One of the red ships emits a light pulse towards the greens every second of red time. These pulses are received by ships of the green fleet with two-second intervals as measured in green time. Not shown in the animation is that all aspects of physics are proportionally involved. The light pulses that are emitted by the reds at a particular frequency as measured in red time are received at a lower frequency as measured by the detectors of the green fleet that measure against green time, and vice versa.

The animation cycles between the green perspective and the red perspective, to emphasize the symmetry. As there is no such thing as absolute motion in relativity (as is also the case for Newtonian mechanics), both the green and the red fleet are entitled to consider themselves motionless in their own frame of reference.
Again, it is vital to understand that the results of these interactions and calculations reflect the real state of the ships as it emerges from their situation of relative motion. It is not a mere quirk of the method of measurement or communication.

See also


  1. ^ For sources on special relativistic time dilation, see Albert Einstein's own popular exposition, published in English translation (1920) as "Relativity: The Special and General Theory", especially at "8: On the Idea of Time in Physics", and in following sections 9–12. See also the articles Special relativity, Lorentz transformation and Relativity of simultaneity.
  2. ^ Cassidy, David C.; Holton, Gerald James; Rutherford, Floyd James (2002), Understanding Physics, Springer-Verlag New York, Inc, ISBN 0-387-98756-8, , Chapter 9 §9.6, p. 422
  3. ^ Cutner, Mark Leslie (2003), Astronomy, A Physical Perspective, Cambridge University Press, ISBN 0-521-82196-7, , Chapter 7 §7.2, p. 128
  4. ^ Lerner, Lawrence S. (1996), Physics for Scientists and Engineers, Volume 2, Jones and Bertlett Publishers, Inc, ISBN 0-7637-0460-1, , Chapter 38 §38.4, p. 1051,1052
  5. ^ Ellis, George F. R.; Williams, Ruth M. (2000), Flat and Curved Space-times, Second Edition, Oxford University Press Inc, New York, ISBN 0-19-850657-0, , Chapter 3 §1.3, p. 28-29
  6. ^ Adams, Steve (1997), Relativity: an introduction to space-time physics, CRC Press, p. 54, ISBN 0-748-40621-2, , Section 2.5, page 54
  7. ^ See T D Moyer (1981a), "Transformation from proper time on Earth to coordinate time in solar system barycentric space-time frame of reference", Celestial Mechanics 23 (1981) pages 33-56, equations 2 and 3 at pages 35-6 combined here and divided throughout by c2.
  8. ^ A version of the same relationship can also be seen in Neil Ashby (2002), "Relativity and the Global Positioning System", Physics Today (May 2002), at equation (2).
  9. ^ Such tidal effects can also be seen included in some of the relations shown in Neil Ashby (2002), cited above.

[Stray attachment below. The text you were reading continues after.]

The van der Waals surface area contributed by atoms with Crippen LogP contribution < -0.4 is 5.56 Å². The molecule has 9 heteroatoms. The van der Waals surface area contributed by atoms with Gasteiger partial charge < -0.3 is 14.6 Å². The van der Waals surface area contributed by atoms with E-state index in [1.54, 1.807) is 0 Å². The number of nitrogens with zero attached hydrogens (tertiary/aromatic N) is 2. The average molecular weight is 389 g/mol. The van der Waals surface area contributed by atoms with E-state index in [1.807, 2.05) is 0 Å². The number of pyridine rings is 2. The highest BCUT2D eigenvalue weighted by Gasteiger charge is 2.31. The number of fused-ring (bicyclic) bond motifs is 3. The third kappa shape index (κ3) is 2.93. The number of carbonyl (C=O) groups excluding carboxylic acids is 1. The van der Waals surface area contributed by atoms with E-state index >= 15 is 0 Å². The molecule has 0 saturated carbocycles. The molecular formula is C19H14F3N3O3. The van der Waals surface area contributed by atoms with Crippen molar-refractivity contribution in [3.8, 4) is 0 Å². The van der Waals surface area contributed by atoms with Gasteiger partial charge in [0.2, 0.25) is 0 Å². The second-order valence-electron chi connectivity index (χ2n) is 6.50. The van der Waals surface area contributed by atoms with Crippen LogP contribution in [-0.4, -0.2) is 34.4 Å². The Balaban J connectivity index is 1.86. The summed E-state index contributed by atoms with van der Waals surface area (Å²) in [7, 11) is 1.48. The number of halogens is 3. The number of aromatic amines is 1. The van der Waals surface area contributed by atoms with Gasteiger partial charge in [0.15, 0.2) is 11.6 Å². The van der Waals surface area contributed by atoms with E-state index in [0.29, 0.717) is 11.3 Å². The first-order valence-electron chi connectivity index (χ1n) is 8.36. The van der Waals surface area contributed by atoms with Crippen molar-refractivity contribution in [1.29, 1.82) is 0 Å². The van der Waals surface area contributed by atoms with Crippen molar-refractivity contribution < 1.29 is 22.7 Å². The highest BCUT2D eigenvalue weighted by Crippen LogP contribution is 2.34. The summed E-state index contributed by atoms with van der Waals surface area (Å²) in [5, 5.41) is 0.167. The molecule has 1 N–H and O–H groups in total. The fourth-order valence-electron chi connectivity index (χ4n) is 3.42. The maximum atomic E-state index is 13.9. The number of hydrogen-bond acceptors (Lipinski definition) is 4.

10. ^ (This is equation (6) at page 36 of T D Moyer (1981a), cited above.)
  11. ^ G M Clemence & V Szebehely, "Annual variation of an atomic clock", Astronomical Journal, Vol.72 (1967), p.1324-6.
  12. ^ T D Moyer (1981b), "Transformation from proper time on Earth to coordinate time in solar system barycentric space-time frame of reference" (Part 2), Celestial Mechanics 23 (1981) pages 57-68.
  13. ^ J B Thomas (1975), "Reformulation of the relativistic conversion between coordinate time and atomic time", Astronomical Journal, vol.80, May 1975, p.405-411.
  14. ^ See Neil Ashby (2002), cited above; also in article Global Positioning System the section Special and general relativity and further sources cited there.
  15. ^ B Guinot (2000), "History of the Bureau International de l'Heure", ASP Conference Proceedings vol.208 (2000), pp.175-184, at p.182.
  16. ^ "Journal Article". SpringerLink. Retrieved 2009-10-18. 
  17. ^ a b Chou, C. W.; Hume, D. B.; Rosenband, T.; Wineland, D. J. (2010). "Optical Clocks and Relativity". Science 329: 1630. doi:10.1126/science.1192720.  edit
  18. ^
  19. ^ JV Stewart (2001), Intermediate electromagnetic theory, Singapore: World Scientific, p. 705, ISBN 9810244703, 
  20. ^ Iorio, Lorenzo (27-Jun-2004). "An analytical treatment of the Clock Paradox in the framework of the Special and General Theories of Relativity".  (Equations (3), (4), (6), (9) on pages 5-6)
  • Callender, Craig & Edney, Ralph (2001), Introducing Time, Icon, ISBN 1-84046-592-1 
  • Einstein, A. (1905) "Zur Elektrodynamik bewegter Körper", Annalen der Physik, 17, 891. English translation: On the electrodynamics of moving bodies
  • Einstein, A. (1907) "Über eine Möglichkeit einer Prüfung des Relativitätsprinzips", Annalen der Physik.
  • Hasselkamp, D., Mondry, E. and Scharmann, A. (1979) "Direct Observation of the Transversal Doppler-Shift", Z. Physik A 289, 151–155
  • Ives, H. E. and Stilwell, G. R. (1938), "An experimental study of the rate of a moving clock", J. Opt. Soc. Am, 28, 215–226
  • Ives, H. E. and Stilwell, G. R. (1941), "An experimental study of the rate of a moving clock. II", J. Opt. Soc. Am, 31, 369–374
  • Joos, G. (1959) Lehrbuch der Theoretischen Physik, 11. Auflage, Leipzig; Zweites Buch, Sechstes Kapitel, § 4: Bewegte Bezugssysteme in der Akustik. Der Doppler-Effekt.
  • Larmor, J. (1897) "On a dynamical theory of the electric and luminiferous medium", Phil. Trans. Roy. Soc. 190, 205–300 (third and last in a series of papers with the same name).
  • Poincaré, H. (1900) "La theorie de Lorentz et la Principe de Reaction", Archives Neerlandaies, V, 253–78.
  • Reinhardt et al. Test of relativistic time dilation with fast optical atomic clocks at different velocities (Nature 2007)
  • Rossi, B and Hall, D. B. Phys. Rev., 59, 223 (1941).
  • NIST Two way time transfer for satellites
  • Voigt, W. "Ueber das Doppler'sche princip" Nachrichten von der Königlicher Gesellschaft der Wissenschaften zu Göttingen, 2, 41–51.